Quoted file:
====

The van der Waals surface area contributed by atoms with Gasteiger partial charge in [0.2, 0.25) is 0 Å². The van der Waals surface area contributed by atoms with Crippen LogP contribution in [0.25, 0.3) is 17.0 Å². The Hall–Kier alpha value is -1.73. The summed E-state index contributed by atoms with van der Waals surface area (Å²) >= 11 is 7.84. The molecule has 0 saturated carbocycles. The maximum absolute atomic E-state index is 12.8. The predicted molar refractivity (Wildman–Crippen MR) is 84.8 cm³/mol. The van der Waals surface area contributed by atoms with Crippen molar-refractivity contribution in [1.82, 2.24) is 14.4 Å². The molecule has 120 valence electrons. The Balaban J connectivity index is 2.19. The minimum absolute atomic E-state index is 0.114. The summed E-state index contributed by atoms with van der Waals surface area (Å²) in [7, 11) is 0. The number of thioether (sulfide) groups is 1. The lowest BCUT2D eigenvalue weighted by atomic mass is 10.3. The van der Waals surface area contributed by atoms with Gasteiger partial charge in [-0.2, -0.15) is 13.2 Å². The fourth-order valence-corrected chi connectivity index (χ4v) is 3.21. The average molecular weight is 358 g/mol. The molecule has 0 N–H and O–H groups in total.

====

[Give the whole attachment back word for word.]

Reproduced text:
The van der Waals surface area contributed by atoms with Gasteiger partial charge in [0.2, 0.25) is 0 Å². The van der Waals surface area contributed by atoms with Crippen LogP contribution in [0.25, 0.3) is 17.0 Å². The Hall–Kier alpha value is -1.73. The summed E-state index contributed by atoms with van der Waals surface area (Å²) >= 11 is 7.84. The molecule has 0 saturated carbocycles. The maximum absolute atomic E-state index is 12.8. The predicted molar refractivity (Wildman–Crippen MR) is 84.8 cm³/mol. The van der Waals surface area contributed by atoms with Crippen molar-refractivity contribution in [1.82, 2.24) is 14.4 Å². The molecule has 120 valence electrons. The Balaban J connectivity index is 2.19. The minimum absolute atomic E-state index is 0.114. The summed E-state index contributed by atoms with van der Waals surface area (Å²) in [7, 11) is 0. The number of thioether (sulfide) groups is 1. The lowest BCUT2D eigenvalue weighted by atomic mass is 10.3. The van der Waals surface area contributed by atoms with Gasteiger partial charge in [-0.2, -0.15) is 13.2 Å². The fourth-order valence-corrected chi connectivity index (χ4v) is 3.21. The average molecular weight is 358 g/mol. The molecule has 0 N–H and O–H groups in total.